Soaring price of butter means Somerset foodbank can't afford to buy it for users

The rising cost of living means one foodbank in Somerset has had to stop buying butter for its users because it is too expensive.

The Somerset foodbank run by Wells Vineyard Church has seen a huge spike in demand in the past three years.

In 2019, it handed out 9,000 meals. This year, it has already provided more than 46,000.

It says it is seeing huge demand from new clients and is in need of donations of money so it can keep up with the number of products needed to feed people.

The foodbank is run out of the former premises for the church, which has had to move elsewhere in the city because of how rapidly the charity has grown.

It packs boxes of food for the number of people in a household, providing three meals a day for three days a week. The rising cost of living is expected to add extra pressure onto it as families struggle to afford food.

Sue Marland is the senior pastor at the church and also manages the foodbank. She says rising costs are making things harder for everyone.

"We do eggs, we do cheese and we do some kind of spread," she said.

"We were doing butter, but that is an example of what's happening now - we actually can't afford to buy butter for our clients. It was very affordable during lockdown, but now it's just it's moved from £52 for a box of 40 to £75 for a box of 40."

Sue says the charity is feeding people from all walks of life, including many new clients and, worryingly, returning ones.

"They went off because they got jobs," she said. "They're still in work, but now they're not making ends meet. So that, I think, is what we're going to see more and more as people who are working, even couples who are both working, still not managing to feed their families on a weekly basis."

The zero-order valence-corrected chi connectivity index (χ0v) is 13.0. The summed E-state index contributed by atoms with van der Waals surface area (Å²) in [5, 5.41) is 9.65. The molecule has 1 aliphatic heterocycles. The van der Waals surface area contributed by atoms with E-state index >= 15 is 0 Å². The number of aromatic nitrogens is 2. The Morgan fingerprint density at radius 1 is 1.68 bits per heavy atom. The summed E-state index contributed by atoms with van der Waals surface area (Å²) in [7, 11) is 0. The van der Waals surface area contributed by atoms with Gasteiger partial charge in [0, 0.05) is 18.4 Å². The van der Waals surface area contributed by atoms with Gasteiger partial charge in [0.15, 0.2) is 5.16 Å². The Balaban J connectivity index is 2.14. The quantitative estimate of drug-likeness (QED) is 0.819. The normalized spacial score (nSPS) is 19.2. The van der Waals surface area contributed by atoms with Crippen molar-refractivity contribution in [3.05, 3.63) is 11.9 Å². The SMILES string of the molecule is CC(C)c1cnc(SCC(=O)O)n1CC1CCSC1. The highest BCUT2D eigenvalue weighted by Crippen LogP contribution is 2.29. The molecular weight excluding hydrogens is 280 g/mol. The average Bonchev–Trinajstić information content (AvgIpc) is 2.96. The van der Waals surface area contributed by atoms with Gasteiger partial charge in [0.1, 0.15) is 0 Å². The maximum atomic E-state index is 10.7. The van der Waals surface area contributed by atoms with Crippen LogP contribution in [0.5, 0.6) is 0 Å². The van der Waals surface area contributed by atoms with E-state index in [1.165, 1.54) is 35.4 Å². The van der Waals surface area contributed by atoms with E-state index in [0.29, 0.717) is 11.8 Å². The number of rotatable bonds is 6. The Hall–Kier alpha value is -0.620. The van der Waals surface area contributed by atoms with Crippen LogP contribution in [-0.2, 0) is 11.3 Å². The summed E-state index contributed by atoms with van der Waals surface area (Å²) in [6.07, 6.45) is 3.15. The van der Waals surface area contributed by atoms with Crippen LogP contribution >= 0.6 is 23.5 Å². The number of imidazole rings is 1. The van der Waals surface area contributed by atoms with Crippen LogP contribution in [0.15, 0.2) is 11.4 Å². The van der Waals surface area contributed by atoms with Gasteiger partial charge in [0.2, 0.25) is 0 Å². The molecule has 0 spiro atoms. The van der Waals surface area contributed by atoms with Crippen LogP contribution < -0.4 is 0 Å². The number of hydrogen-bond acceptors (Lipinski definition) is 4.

Volunteers work many hours to put together the parcels of food for local families and individuals

Volunteer Nicole Greenslade said demand has gone up "hugely".

"The days when we could give out our food parcels based purely on the donations of tins and packets have long gone," she said.

"Now we're spending £1,800 a month roughly every single month on groceries and essential items to supplement the amount of food that's being given in the bins.

"Our need is way beyond the amount of donated produce. We're giving out large amounts of food. The biggest thing we'd ask people to do is to go onto our website and find the information to make a donation."

Wells is a picturesque and mostly affluent place, but the beauty there hides a growing poverty problem that the city’s food bank is seeing at the frontline.

ITV News West Country asked two of its users to put their situations into words.

One said: "The increase in the cost of living has had a huge impact on me and my children and by the time my rent, council tax and electric is paid there’s barely anything left. I really do rely on our local food bank."

Another said: "Alongside other daily living costs, we are left with around £30 per week with which to buy food. Everything now costs more at a time when everyone has less money at their disposal. There have been weeks when the only food in my home is the food supplied by the food bank."

The charity receives great support, including from the local branch of NFU Mutual, which donated over £6,000 recently.

Phil Chalker from NFU Mutual said: "In 2022 we pledged over £1.9million to local charities. When we saw the plea for support from the foodbank and saw the great work it was an easy decision to put them forward as our nomination.

"They're spending thousands of pounds a month on food themselves on top of the donations they receive. So we know that our donation will only last a few months. So we hope we can just encourage other local organisations to consider gifting to the charity as well."

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